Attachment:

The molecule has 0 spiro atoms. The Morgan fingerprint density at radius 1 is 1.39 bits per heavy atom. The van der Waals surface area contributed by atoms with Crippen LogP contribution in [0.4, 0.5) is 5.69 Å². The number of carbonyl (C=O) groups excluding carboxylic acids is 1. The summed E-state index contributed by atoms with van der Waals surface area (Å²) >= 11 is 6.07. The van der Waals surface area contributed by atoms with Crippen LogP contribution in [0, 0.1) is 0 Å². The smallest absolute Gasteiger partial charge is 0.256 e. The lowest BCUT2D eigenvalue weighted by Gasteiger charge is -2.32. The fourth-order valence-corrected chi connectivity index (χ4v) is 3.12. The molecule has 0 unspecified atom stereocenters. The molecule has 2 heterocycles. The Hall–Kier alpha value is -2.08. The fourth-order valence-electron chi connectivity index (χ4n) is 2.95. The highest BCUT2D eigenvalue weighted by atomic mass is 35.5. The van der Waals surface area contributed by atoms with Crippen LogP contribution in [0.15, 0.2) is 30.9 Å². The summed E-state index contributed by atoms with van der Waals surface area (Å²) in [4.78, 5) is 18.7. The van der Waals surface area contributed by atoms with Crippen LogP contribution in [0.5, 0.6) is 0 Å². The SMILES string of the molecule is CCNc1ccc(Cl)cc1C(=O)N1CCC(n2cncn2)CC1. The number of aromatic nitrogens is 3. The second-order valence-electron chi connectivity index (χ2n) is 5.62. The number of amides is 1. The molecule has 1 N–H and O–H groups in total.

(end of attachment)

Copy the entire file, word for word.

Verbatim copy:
The molecule has 0 spiro atoms. The Morgan fingerprint density at radius 1 is 1.39 bits per heavy atom. The van der Waals surface area contributed by atoms with Crippen LogP contribution in [0.4, 0.5) is 5.69 Å². The number of carbonyl (C=O) groups excluding carboxylic acids is 1. The summed E-state index contributed by atoms with van der Waals surface area (Å²) >= 11 is 6.07. The van der Waals surface area contributed by atoms with Crippen LogP contribution in [0, 0.1) is 0 Å². The smallest absolute Gasteiger partial charge is 0.256 e. The lowest BCUT2D eigenvalue weighted by Gasteiger charge is -2.32. The fourth-order valence-corrected chi connectivity index (χ4v) is 3.12. The molecule has 0 unspecified atom stereocenters. The molecule has 2 heterocycles. The Hall–Kier alpha value is -2.08. The fourth-order valence-electron chi connectivity index (χ4n) is 2.95. The highest BCUT2D eigenvalue weighted by atomic mass is 35.5. The van der Waals surface area contributed by atoms with Crippen LogP contribution in [0.15, 0.2) is 30.9 Å². The summed E-state index contributed by atoms with van der Waals surface area (Å²) in [4.78, 5) is 18.7. The van der Waals surface area contributed by atoms with Crippen LogP contribution in [0.5, 0.6) is 0 Å². The SMILES string of the molecule is CCNc1ccc(Cl)cc1C(=O)N1CCC(n2cncn2)CC1. The number of aromatic nitrogens is 3. The second-order valence-electron chi connectivity index (χ2n) is 5.62. The number of amides is 1. The molecule has 1 N–H and O–H groups in total.